Our initial piece, Salmonella And Tomatoes Linked In New Mexico, and our Tomato/Salmonella Outbreak…Insights and Analysis brought many letters, including this poignant one from a man who sees that the future of the produce industry is likely to be different from the past:
As an industry, we do a terrible job of taking care of the people in the industry who do the right thing all of the time.
What is my point?
As a company we spend a small fortune on food safety, HACCP, audits and everything else that goes along with caring about the consumer and the integrity of the industry.
However, we have no standards that we all have to maintain and live by.
Then we let the FDA throw everyone under the bus because we cannot quickly identify where the problem is originating.
In Europe, the retailers hold all of their vendors accountable for Food Safety.
In the U.S., price is more important than Food Safety until there is a problem.
Until everyone abides by the same set of rules, the system will be flawed and many of us will not make the cut because we cared.
I have been doing this for 40 years and I love this industry, but today I am glad I am 65.
— James H Hannigan
St. Paul, Minnesota
This is a short letter but when you get a letter from a man who, with his wife, Deborah, started a company in 1978 with 300 square feet and now operates out of 125,000 square feet, it pays to read carefully.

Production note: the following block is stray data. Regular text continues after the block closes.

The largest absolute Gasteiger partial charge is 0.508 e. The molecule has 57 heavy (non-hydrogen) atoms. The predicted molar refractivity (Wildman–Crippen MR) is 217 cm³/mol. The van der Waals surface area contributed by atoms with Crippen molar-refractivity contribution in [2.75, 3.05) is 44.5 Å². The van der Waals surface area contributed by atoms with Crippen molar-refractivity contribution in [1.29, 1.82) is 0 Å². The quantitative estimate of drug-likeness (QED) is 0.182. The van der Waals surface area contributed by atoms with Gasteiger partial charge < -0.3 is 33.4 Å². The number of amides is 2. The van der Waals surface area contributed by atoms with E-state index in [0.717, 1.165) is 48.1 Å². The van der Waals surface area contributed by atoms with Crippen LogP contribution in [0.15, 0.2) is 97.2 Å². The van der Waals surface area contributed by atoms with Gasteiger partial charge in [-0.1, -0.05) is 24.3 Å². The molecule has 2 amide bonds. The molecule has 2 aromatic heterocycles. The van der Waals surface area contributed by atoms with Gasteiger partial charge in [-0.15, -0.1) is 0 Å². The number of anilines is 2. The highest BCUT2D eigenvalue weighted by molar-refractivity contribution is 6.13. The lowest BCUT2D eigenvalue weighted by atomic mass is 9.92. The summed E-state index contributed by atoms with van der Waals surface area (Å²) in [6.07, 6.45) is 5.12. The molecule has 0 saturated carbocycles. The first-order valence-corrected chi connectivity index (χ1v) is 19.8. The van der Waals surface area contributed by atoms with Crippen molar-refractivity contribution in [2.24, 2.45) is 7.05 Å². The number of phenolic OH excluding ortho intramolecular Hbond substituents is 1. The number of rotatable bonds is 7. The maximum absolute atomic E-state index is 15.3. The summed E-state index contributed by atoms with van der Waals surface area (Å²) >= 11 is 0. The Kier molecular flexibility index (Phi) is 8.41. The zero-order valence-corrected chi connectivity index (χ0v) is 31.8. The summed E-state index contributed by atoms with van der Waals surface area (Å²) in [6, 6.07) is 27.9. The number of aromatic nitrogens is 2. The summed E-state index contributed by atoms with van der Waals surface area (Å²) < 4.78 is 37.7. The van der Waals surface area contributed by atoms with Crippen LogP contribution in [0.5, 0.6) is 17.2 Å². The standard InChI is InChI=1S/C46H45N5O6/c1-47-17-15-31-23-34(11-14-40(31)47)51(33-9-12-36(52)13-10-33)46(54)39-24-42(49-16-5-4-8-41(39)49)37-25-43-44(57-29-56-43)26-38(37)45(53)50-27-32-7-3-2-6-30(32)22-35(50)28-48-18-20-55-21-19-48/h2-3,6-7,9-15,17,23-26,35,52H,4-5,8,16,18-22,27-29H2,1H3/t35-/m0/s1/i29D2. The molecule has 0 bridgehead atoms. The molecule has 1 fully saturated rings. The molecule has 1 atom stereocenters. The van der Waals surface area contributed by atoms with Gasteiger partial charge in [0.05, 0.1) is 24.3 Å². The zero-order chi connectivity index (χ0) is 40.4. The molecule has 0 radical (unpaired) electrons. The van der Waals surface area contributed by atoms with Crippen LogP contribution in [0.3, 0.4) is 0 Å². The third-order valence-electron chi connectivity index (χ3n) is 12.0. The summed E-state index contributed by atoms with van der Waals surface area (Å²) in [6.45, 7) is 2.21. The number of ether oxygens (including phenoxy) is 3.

He brings us back to first principles. In the case of food safety outbreaks, this is always a matter of preventing the problem to begin with.
These pages may be critical of the CDC or FDA but whatever their faults, it remains the responsibility of the producer to deliver safe food.
Yet as Mr. Hannigan reminds us, producers do not operate in a vacuum. At the PMA convention, in the aftermath of the spinach crisis, we released a piece in Pundit sister publication PRODUCE BUSINESS, entitled Food Safety Is A Retail Issue.
The key point: Suppliers cannot deliver more food safety than buyers are willing to pay for.
In the months since, there has been some progress but mostly the progress, as with the establishment of the California Leafy Greens Handler Advisory Board, focuses on raising minimum standards but not changing the culture of procurement organizations.
In fact, the reason it was so important to have everyone sign up for the Leafy Greens Board is precisely because there was so little faith that buyers would insist on only buying from producers who met the standard, few doubted that cheaper product would find a ready market.
So we thank Mr. Hannigan for reminding us we have important work to do on food safety.
We also note this line with more than a little interest: Then we let the FDA throw everyone under the bus because we cannot quickly identify where the problem is originating.
There is a real problem and it is that the FDA has so much discretion that everyone is afraid to point out their incompetence and irrationality.
Yet, increasingly, it is clear that simply being nice is not solving the problem — it is just leading to small outbreaks being made into disasters by the FDA.
We are going to have to move in the direction of standing up for ourselves and the industry.
We talk about attracting new talent to the business, yet here we have one of the most successful people in the trade reminding us that if we want to keep this industry a fulfilling place to build a career, we need to make sure that those who do the right thing are the one’s who get rewarded — not those who look to cut corners.
An important reminder at an important time… Many thanks to James H Hannigan for sharing four decades of perspective with the broader industry. That itself is a kindness worthy of praise.